A tiger at the Bronx Zoo has become the first animal in the United States to test positive for the disease associated with the novel coronavirus. The tiger’s infection is a dramatic reminder that the coronavirus originally spread from animals to people. And that it apparently can spread from people back to different animals.
SARS CoV-2’s potential for interspecies-transmission isn’t just an object of scientific curiosity. It has huge ramifications for the human species as well some of our closest evolutionary kin.
If the coronavirus affects apes the same way it affects people—that is, giving them the potentially fatal COVID-19 disease—it could drive some ape populations toward extinction.
And it might not stop there. The virus could linger in some non-human species for years after humanity defeats the current pandemic. There it might bide its time, perhaps evolving before leaping back to the human population for pandemic, round two.
As if all that weren’t bad enough, the current pandemic has disrupted the very research that could confirm how well, and to what possible ends, SARS CoV-2 moves across species.
Dave O’Connor, a professor of pathology and laboratory medicine at the University of Wisconsin-Madison, told The Daily Beast he pondered the interspecies-transmission problem as he jogged through the woods near his home recently. “Could people be giving this virus to animals in our communities?” O’Connor asked. “Would they then become reservoirs?”
In virology, a reservoir is a virus’ hiding place. Infected individuals can have reservoirs, spots in their bodies such as their eyes where a virus can hide, avoiding detection even after doctors have declared that person recovered.
Entire ecosystems also have reservoirs. For SARS CoV-2, bats are the major reservoir. Scientists suspect the current pandemic began when bats passed the virus to people, either directly or via some “intermediate” species. The point of first contact, most likely, was an illicit wildlife market in Wuhan, China.
“I think it’s pretty clear that bats are the reservoir for coronavirus diversity, and it’s quite likely that more bat coronaviruses will emerge into humans in the future,” Thomas Friedrich, a professor at University of Wisconsin-Madison’s veterinary school, told The Daily Beast.
“I do not think the circulation patterns of coronaviruses in nature are very well understood,” Friedrich added. Nor, he said, do scientists understand the risk of “anthroponosis”—that is, humans infecting other animals.
Besides the Bronx Zoo tiger, there might be some cases where that has happened. At least one dog in China reportedly caught the coronavirus from its owner. A cat in Belgium reportedly also got infected.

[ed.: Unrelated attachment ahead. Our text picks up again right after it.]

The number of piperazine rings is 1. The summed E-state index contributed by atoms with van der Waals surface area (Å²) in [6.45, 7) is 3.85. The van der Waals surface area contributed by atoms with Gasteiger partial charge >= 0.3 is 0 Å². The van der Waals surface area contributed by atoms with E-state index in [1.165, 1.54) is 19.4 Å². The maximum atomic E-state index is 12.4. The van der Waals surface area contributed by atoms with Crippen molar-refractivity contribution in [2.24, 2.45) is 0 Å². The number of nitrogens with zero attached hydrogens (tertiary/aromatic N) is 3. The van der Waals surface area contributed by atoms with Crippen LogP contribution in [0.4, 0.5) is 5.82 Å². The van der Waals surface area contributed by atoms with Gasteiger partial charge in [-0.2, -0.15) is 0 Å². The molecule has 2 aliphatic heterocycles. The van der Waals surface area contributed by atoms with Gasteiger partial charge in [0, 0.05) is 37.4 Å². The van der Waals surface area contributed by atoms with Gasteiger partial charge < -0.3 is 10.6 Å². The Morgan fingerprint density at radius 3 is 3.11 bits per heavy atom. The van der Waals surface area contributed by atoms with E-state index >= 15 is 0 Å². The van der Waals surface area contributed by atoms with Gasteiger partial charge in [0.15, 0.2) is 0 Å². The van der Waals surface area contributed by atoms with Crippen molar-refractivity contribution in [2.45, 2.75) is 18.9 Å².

The dog might have been an outlier. “Some very recent experimental work suggests SARS-CoV-2 can replicate in some domestic animals like ferrets and cats but not well in others like dogs, pigs, chickens, and ducks,” Daniel Becker, an Indiana University fellow, told The Daily Beast. “However, it’s unclear whether these species could transmit the virus to humans.”
Those cases aren’t much to go on. “Most viruses have host specificity based on the ‘fit’ of a virus’ entry receptor for a particular host protein, but these sorts of interactions take a long time to unravel in the lab,” O’Connor explained. “I don’t think there’s much [or] any data on this at the moment.”
Conservationists, especially those working with non-human apes, are worried. “At this time, we cannot know if SARS CoV-2 would develop into COVID-19 disease in gorillas, or if the virus would clinically present in a similar way in gorillas,” Kirsten Gilardi, the executive director and chief veterinary officer of Rwanda-based nonprofit Gorilla Doctors, told The Daily Beast. “If it does, gorillas live in close family units with regular physical contact, so it is possible it could also spread quickly through a family group.”
Gorilla Doctors isn’t taking any chances. “It is safest to assume that gorillas are susceptible to SARS CoV-2 and take the necessary precautions to prevent transmission from humans to gorillas,” Gilardi said.
Gorilla Doctors works in Rwanda, Uganda, and the Democratic Republic of Congo, looking after the health of endangered mountain gorillas and eastern lowland gorillas in the only countries where they live.
When SARS CoV-2 began spreading, authorities in all three countries suspended tourism in the gorillas’ habitats and began requiring staff in the gorillas’ protected wildlife parks to wear protective gear, sanitize their boots, and stay at least 30 feet from the apes at all times.
Gilardi stressed that her vets, who routinely hike into the forests to check up on gorilla troops, practiced similar safety measures even before the coronavirus first surfaced. Now the vets are also practicing social distancing and frequently checking themselves for any sign of COVID-19.
They can’t afford to get sick. Not with entire species depending on them. “Our work is more urgent than ever, because we would be the first to detect changes in their health,” Gilardi said of the gorillas.
Gilardi isn’t the only one who needs to know whether the coronavirus can move across species. If people can give SARS CoV-2 to cats and cats can give it back, the current pandemic might be just the beginning of a long battle with a very clever virus.
And the virus itself prevents us from understanding its ability to leap from species to species. “With much of the country’s research enterprise on pause at the moment,” O’Connor said, “I doubt we’ll learn much more about this for at least several months—maybe longer.”